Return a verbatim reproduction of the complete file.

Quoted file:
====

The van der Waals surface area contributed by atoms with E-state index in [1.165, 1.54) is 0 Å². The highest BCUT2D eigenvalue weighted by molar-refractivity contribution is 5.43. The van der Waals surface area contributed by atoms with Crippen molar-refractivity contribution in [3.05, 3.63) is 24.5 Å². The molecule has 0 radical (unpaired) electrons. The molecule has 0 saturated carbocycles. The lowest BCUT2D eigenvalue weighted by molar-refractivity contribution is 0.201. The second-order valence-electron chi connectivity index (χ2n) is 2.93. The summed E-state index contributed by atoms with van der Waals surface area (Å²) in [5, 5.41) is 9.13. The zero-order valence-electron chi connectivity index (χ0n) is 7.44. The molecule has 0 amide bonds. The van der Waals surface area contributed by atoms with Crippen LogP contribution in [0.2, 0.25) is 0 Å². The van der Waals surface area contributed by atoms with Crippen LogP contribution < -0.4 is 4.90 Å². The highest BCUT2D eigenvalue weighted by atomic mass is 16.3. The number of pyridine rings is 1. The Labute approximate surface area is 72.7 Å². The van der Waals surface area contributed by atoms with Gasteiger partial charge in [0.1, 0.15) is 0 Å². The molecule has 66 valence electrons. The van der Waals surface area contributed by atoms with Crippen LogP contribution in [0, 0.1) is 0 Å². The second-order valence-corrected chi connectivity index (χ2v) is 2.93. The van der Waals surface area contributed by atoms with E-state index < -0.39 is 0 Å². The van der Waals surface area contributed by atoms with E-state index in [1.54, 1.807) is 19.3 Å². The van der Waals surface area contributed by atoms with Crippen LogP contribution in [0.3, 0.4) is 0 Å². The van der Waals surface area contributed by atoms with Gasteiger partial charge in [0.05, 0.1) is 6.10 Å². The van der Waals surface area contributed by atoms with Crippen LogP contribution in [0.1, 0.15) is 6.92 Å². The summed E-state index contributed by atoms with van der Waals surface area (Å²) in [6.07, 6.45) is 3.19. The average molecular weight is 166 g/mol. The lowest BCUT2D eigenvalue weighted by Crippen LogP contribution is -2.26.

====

The van der Waals surface area contributed by atoms with E-state index in [1.165, 1.54) is 0 Å². The highest BCUT2D eigenvalue weighted by molar-refractivity contribution is 5.43. The van der Waals surface area contributed by atoms with Crippen molar-refractivity contribution in [3.05, 3.63) is 24.5 Å². The molecule has 0 radical (unpaired) electrons. The molecule has 0 saturated carbocycles. The lowest BCUT2D eigenvalue weighted by molar-refractivity contribution is 0.201. The second-order valence-electron chi connectivity index (χ2n) is 2.93. The summed E-state index contributed by atoms with van der Waals surface area (Å²) in [5, 5.41) is 9.13. The zero-order valence-electron chi connectivity index (χ0n) is 7.44. The molecule has 0 amide bonds. The van der Waals surface area contributed by atoms with Crippen LogP contribution in [0.2, 0.25) is 0 Å². The van der Waals surface area contributed by atoms with Crippen LogP contribution < -0.4 is 4.90 Å². The highest BCUT2D eigenvalue weighted by atomic mass is 16.3. The number of pyridine rings is 1. The Labute approximate surface area is 72.7 Å². The van der Waals surface area contributed by atoms with Gasteiger partial charge in [0.1, 0.15) is 0 Å². The molecule has 66 valence electrons. The van der Waals surface area contributed by atoms with Crippen LogP contribution in [0, 0.1) is 0 Å². The second-order valence-corrected chi connectivity index (χ2v) is 2.93. The van der Waals surface area contributed by atoms with E-state index < -0.39 is 0 Å². The van der Waals surface area contributed by atoms with E-state index in [1.54, 1.807) is 19.3 Å². The van der Waals surface area contributed by atoms with Crippen LogP contribution in [0.3, 0.4) is 0 Å². The van der Waals surface area contributed by atoms with Gasteiger partial charge in [0.05, 0.1) is 6.10 Å². The van der Waals surface area contributed by atoms with Crippen LogP contribution in [0.1, 0.15) is 6.92 Å². The summed E-state index contributed by atoms with van der Waals surface area (Å²) in [6.07, 6.45) is 3.19. The average molecular weight is 166 g/mol. The lowest BCUT2D eigenvalue weighted by Crippen LogP contribution is -2.26.